We saw elsewhere that in the Nadu nadu region covered by the North Arcot, Salem and portions of the South Arcot districts, a line of local Chiefs claiming Pallava descent and calling themselves Kadavarayars was emerging into prominence in the reigns of Rajaraja II, Rajadhiraja II and Kulottunga III. They ruled from Kudal, and under Manavalapperumal moved into Senda-mangalam, a new fortified city, which they raised as their capital. Their meteoric rise and the brilliant military operations of Mana-vala’s son Kopperunjinga, a contemporary of Rajaraja III and Rajendra III, further shook the Chola kingdom to its very foundations. Manavala, in spite of his growing might and the waning Chola authority, continued to maintain his feudal relationship to the Chola emperor, but his son, the more ambitious and brilliant warrior, statesman and strategist, gradually asserted his independence and authority. Seeing the growing might of the Kadava (Pallava) prince Kopperunjinga, Hoysala Vira Nara-simha would appear to have realised early in the reign of Rajaraja III that the Kadava from Sendamangalam was going to be a thorn in the Chola side, and even in the second regnal year of Rajaraja III had made successful efforts to contain the Kadava’s growing power and authority. In an inscription dated in a.d. 1218-19, Vira Narasimha calls himself Kanehi-Kancham Kadava-kulantaka and Kadavaraya disapatta. Kanchipuram was perhaps under Hoysala control by about this period. Hoysala inroads into the Pallava domain would appear to have become a matter of frequent occurrence after Kanchi came under their control; sometime after Kanchi was occupied, Tiruvadatturai, a village in the Vriddhachalam taluk, was attacked and sacked and terror struck among the people of this area. Perhaps this was part of the campaign to contain the Kadava chief Kopperunjinga. Affairs nearer the Chola capital were also not auguring well for the future of the Chola dynasty. In the fifth year of Rajaraja III (a.d. 1221—22), there were disturbances even in the heartland of the kingdom, viit., the Tanjavur region. These are described as duritangal (troubles) and kshobham (agitation). They were, perhaps, indicative of the general unrest in the kingdom. Even as early as the seventh regnal year of Rajaraja III (a.d. 1222-23), Kopperunjinga waged war on the Telugu Choda, Viranarasimha Yadavaraya, an ally ofRajaraja III, and worsted him in the battle of Uratti.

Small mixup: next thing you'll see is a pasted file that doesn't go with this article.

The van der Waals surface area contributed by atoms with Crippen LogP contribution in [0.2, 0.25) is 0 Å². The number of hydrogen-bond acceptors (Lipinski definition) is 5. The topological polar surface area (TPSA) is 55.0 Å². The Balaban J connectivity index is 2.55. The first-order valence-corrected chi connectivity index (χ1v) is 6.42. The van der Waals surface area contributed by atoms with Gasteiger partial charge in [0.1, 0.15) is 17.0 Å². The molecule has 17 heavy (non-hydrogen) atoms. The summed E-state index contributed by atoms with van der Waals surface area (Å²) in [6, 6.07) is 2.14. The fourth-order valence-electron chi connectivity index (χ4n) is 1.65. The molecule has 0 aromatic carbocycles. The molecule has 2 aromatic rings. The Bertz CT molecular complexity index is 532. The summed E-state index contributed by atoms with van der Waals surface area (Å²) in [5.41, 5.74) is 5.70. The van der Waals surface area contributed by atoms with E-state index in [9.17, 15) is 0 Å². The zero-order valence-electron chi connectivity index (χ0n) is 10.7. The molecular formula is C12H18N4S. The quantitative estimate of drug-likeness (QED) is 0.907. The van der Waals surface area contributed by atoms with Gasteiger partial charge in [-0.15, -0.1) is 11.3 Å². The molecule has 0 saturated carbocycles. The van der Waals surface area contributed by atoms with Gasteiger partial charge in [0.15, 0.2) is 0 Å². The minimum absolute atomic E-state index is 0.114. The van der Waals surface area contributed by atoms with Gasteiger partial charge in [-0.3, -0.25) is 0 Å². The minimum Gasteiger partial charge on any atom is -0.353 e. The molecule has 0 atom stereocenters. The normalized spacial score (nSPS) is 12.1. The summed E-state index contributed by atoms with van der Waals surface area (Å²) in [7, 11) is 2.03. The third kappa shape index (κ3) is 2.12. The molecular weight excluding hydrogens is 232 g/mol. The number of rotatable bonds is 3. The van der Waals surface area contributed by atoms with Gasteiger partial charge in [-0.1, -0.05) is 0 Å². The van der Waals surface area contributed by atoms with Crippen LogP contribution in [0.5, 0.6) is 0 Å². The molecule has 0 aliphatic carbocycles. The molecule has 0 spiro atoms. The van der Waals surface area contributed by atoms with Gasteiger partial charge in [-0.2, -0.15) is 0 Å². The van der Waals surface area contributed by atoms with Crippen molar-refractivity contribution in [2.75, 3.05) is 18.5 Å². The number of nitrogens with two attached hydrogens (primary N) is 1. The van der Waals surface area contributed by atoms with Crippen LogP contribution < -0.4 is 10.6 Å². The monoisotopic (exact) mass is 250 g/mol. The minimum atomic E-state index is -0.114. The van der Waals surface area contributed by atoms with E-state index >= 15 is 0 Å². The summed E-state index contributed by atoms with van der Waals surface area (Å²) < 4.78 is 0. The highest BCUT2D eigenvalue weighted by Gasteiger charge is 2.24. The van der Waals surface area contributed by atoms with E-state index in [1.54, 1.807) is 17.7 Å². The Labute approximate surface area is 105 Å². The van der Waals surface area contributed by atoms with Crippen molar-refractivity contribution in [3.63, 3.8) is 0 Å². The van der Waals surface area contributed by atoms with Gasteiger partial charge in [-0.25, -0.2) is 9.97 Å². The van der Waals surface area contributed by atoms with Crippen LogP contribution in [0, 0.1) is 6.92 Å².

In spite of all these disturbing signs of impending disintegration of the empire, Rajaraja III appears to have ventured to pick up a quarrel with Maravafman Sundara Pandya by refusing to pay him the tribute agreed to at Ponnamaravati.
“The Chola no longer considered it proper course to owe allegiance to the ruler who had bestowed the crown on him on a former occasion..... and declined to do the usual honour to the commands (of the Pandya), refused to pay the usual tribute, but instead despatched a large army and an advance guard.”:
Munnarn namakku mudi valangum sevadik-kil
innam valipaduvam ennadu.......
(Maravarman Sundara Pandya’s 12th year (a.d. 1228); Puduk-kottai Inscriptions, No. 277).
This foolish venture ended in disaster. The army was met by the Pandyan king and thrown back with severe casualties, and Maravarman pressed home the victory by marching to the heart of-the Chola country, and triumphantly entered the Chola capital of Mudikondasolapuram. The defeat was total and the Chola position became desperate. The chief queen and the numerous women in the royal harem were made to carry the auspicious water-pot and the ashta-mangalas before the Pandyan ruler to ‘welcome’ him to the Chola capital where he performed a grand Vijayabhishekam.
“..... Valavan mudal devi enru
per pen a vanji mudataya pey valayar
mangalangalettum manikkait talattendit....
mudikondasolapura mandapattup pukku-t....
vijayabhishekam panni arul seydu......”
In utter disarray, Rajaraja abandoned the capital and sought to join the Kuntala (Hoysala) ruler who was his ally, but, on the way, the Kadava Chief Kopperunjinga, finding this the most propitious moment to assert his independence, intercepted the Chola king and his followers at Tellaru and routed them in battle (a.d. 1231); the Chola king, his Ministers and Queens and the entire entourage were taken prisoner and kept in confinement in his capital city of ‘Jayantangumangalam’ (Sendamangalam).
The Vayalur inscription reads:
Svasti Sri: Sakalabhuvanachakravartigal
Sri Kopperunjingan Solanai Tallarril (Tellarril) venru sakala parichchirmamum kondu, Solanai simiyilittu Sonadu konda alagiya Siyan emu...